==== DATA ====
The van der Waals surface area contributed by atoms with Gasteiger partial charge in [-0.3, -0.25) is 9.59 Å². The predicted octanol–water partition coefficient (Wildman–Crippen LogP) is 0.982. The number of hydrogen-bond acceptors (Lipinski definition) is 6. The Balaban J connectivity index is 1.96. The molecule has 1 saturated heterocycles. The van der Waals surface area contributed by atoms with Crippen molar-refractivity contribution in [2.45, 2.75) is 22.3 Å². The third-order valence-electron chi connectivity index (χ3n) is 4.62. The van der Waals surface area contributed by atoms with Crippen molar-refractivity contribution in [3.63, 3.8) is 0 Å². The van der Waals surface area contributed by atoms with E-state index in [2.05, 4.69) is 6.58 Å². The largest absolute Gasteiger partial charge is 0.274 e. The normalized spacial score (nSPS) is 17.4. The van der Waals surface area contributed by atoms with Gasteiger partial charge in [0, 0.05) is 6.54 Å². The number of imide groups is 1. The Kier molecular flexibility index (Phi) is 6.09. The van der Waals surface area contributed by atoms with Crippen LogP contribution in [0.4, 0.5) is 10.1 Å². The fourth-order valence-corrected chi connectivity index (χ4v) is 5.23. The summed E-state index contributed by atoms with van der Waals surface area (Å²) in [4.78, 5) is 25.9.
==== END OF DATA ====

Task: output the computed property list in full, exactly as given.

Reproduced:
The van der Waals surface area contributed by atoms with Gasteiger partial charge in [-0.3, -0.25) is 9.59 Å². The predicted octanol–water partition coefficient (Wildman–Crippen LogP) is 0.982. The number of hydrogen-bond acceptors (Lipinski definition) is 6. The Balaban J connectivity index is 1.96. The molecule has 1 saturated heterocycles. The van der Waals surface area contributed by atoms with Crippen molar-refractivity contribution in [2.45, 2.75) is 22.3 Å². The third-order valence-electron chi connectivity index (χ3n) is 4.62. The van der Waals surface area contributed by atoms with Crippen molar-refractivity contribution in [3.63, 3.8) is 0 Å². The van der Waals surface area contributed by atoms with E-state index in [2.05, 4.69) is 6.58 Å². The largest absolute Gasteiger partial charge is 0.274 e. The normalized spacial score (nSPS) is 17.4. The van der Waals surface area contributed by atoms with Gasteiger partial charge in [0, 0.05) is 6.54 Å². The number of imide groups is 1. The Kier molecular flexibility index (Phi) is 6.09. The van der Waals surface area contributed by atoms with Crippen LogP contribution in [0.4, 0.5) is 10.1 Å². The fourth-order valence-corrected chi connectivity index (χ4v) is 5.23. The summed E-state index contributed by atoms with van der Waals surface area (Å²) in [4.78, 5) is 25.9.